WASHINGTON (CNN) - White House national security adviser HR McMaster said Sunday morning that he doesn't know whether President Donald Trump will decide to recognize Jerusalem as the capital of Israel.
"I'm not sure what decision he'll make. We've given him options," McMaster said.
When asked by "Fox News Sunday" host Chris Wallace about Trump's decision-making process, McMaster said the President's advisers have discussed a number of options, and that each of these options will allow the United States to take action concerning Jerusalem in a manner that would "gain momentum toward a peace agreement and solution that works both for Israelis and for Palestinians."
Trump could announce as early as Tuesday that the U.S. recognizes Jerusalem as Israel's capital, U.S. officials with direct knowledge of the matter and foreign diplomats have told CNN. Upon making the decision public, Trump is expected to sign a waiver to keep the U.S. embassy in Tel Aviv for another six months, but say his administration will move the diplomatic mission to Jerusalem at some point --- a goal long sought by Israel.
The State Department's security arm has been told to plan for potentially violent protests at U.S. embassies and consulates once the Trump administration announces it is moving the embassy in Israel to Jerusalem.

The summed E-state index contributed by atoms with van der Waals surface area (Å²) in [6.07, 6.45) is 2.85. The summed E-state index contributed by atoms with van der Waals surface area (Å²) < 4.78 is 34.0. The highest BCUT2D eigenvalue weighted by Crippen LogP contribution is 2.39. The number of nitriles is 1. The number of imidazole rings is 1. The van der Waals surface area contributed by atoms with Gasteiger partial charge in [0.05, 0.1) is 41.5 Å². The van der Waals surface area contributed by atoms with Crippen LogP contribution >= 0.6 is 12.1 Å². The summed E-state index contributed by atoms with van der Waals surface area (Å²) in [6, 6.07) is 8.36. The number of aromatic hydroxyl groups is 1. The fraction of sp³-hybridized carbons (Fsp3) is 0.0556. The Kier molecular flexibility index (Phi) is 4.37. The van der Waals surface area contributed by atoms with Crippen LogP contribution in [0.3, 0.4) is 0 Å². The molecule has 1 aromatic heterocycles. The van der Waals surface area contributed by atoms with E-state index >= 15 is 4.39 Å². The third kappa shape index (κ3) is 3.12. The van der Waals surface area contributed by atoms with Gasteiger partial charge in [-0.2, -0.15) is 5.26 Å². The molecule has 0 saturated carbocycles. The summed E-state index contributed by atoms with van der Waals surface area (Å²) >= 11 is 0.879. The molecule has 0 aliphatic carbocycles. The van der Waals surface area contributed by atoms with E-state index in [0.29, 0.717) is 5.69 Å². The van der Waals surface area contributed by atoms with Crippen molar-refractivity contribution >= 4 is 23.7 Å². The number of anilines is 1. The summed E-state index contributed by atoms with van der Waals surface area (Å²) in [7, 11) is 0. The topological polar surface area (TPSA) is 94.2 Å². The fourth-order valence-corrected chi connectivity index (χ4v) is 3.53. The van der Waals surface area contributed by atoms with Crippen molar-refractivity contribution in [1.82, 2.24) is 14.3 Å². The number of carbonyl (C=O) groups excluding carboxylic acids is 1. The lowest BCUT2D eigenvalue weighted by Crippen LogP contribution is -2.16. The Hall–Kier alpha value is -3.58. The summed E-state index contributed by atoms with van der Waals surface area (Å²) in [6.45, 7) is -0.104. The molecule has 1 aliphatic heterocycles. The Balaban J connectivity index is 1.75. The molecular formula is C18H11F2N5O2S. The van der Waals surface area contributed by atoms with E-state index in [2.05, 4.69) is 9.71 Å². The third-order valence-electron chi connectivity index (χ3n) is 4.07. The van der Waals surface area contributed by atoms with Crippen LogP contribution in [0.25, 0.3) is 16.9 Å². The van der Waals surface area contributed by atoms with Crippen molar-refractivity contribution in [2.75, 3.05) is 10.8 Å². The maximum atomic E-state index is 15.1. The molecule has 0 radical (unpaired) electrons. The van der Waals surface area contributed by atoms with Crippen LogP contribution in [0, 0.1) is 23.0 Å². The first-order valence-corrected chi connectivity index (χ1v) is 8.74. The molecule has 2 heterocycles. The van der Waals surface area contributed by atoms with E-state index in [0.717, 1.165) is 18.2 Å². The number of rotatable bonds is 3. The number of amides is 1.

"We were told that this is definitely coming, and we need to be ready for it," one official said.
The Diplomatic Security Service, which is charged with protecting U.S. posts and personnel overseas, was already bracing for possible protests after Trump retweeted anti-Muslim videos from the far-right group Britain First on Wednesday.
The announcement by Trump would put the U.S. in singular company among its allies. While Israel claims Jerusalem as its seat of government, no foreign embassies are located there, as the international community sees it as an issue to be settled as part of a broader peace agreement.
Senior Palestinian official Saeb Erekat said if the United States recognizes Jerusalem as the capital of Israel it will be "disqualifying itself to pay any role in any initiative towards achieving a just and lasting peace" between Israelis and Palestinians. Any such move, Erekat said in a statement, "would promote international anarchy and ... contribute to the further destabilization of the region."
The statement added that Palestinian President Mahmoud Abbas had been speaking with several world leaders to encourage them to appeal to Trump not to create "a new political reality."
Erekat also suggested there would be a clear response from the Palestinian leadership to any move by Trump on the status of Jerusalem, saying "the Palestinian leadership is going to meet soon in order to approve necessary steps in case such an announcement is made."
Moving the U.S. embassy in Israel from Tel Aviv to Jerusalem was a staple of Trump's campaign promises, with the then-candidate saying in a March 2016 address to the American Israel Public Affairs Committee, "We will move the American embassy to the eternal capital of the Jewish people, Jerusalem."
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